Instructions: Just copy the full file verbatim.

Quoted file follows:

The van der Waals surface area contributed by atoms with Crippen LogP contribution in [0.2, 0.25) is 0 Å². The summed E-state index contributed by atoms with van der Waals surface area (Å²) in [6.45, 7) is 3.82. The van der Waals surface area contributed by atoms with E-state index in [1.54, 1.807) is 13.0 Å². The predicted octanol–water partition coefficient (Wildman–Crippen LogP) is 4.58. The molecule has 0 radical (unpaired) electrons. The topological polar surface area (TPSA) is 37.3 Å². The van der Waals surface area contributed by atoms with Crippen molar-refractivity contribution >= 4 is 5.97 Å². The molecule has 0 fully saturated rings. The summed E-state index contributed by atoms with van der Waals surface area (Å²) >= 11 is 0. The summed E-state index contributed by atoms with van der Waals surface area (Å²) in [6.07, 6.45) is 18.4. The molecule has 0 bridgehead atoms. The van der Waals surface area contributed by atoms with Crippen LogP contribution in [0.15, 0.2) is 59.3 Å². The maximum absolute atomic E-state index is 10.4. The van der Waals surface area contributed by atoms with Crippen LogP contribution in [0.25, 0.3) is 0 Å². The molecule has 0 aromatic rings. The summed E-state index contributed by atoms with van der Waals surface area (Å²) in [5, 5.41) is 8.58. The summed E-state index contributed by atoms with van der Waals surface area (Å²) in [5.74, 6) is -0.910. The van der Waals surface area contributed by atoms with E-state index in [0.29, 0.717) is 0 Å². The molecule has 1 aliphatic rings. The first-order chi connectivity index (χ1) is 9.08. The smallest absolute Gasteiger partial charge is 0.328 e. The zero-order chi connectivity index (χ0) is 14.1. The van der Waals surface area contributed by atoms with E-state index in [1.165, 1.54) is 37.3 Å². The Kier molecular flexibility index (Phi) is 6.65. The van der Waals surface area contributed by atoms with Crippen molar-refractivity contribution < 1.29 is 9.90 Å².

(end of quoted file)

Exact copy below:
The van der Waals surface area contributed by atoms with Crippen LogP contribution in [0.2, 0.25) is 0 Å². The summed E-state index contributed by atoms with van der Waals surface area (Å²) in [6.45, 7) is 3.82. The van der Waals surface area contributed by atoms with E-state index in [1.54, 1.807) is 13.0 Å². The predicted octanol–water partition coefficient (Wildman–Crippen LogP) is 4.58. The molecule has 0 radical (unpaired) electrons. The topological polar surface area (TPSA) is 37.3 Å². The van der Waals surface area contributed by atoms with Crippen molar-refractivity contribution >= 4 is 5.97 Å². The molecule has 0 fully saturated rings. The summed E-state index contributed by atoms with van der Waals surface area (Å²) >= 11 is 0. The summed E-state index contributed by atoms with van der Waals surface area (Å²) in [6.07, 6.45) is 18.4. The molecule has 0 bridgehead atoms. The van der Waals surface area contributed by atoms with Crippen LogP contribution in [0.15, 0.2) is 59.3 Å². The maximum absolute atomic E-state index is 10.4. The van der Waals surface area contributed by atoms with Crippen LogP contribution in [0.25, 0.3) is 0 Å². The molecule has 0 aromatic rings. The summed E-state index contributed by atoms with van der Waals surface area (Å²) in [5, 5.41) is 8.58. The summed E-state index contributed by atoms with van der Waals surface area (Å²) in [5.74, 6) is -0.910. The van der Waals surface area contributed by atoms with E-state index in [0.29, 0.717) is 0 Å². The molecule has 1 aliphatic rings. The first-order chi connectivity index (χ1) is 9.08. The smallest absolute Gasteiger partial charge is 0.328 e. The zero-order chi connectivity index (χ0) is 14.1. The van der Waals surface area contributed by atoms with E-state index in [1.165, 1.54) is 37.3 Å². The Kier molecular flexibility index (Phi) is 6.65. The van der Waals surface area contributed by atoms with Crippen molar-refractivity contribution < 1.29 is 9.90 Å².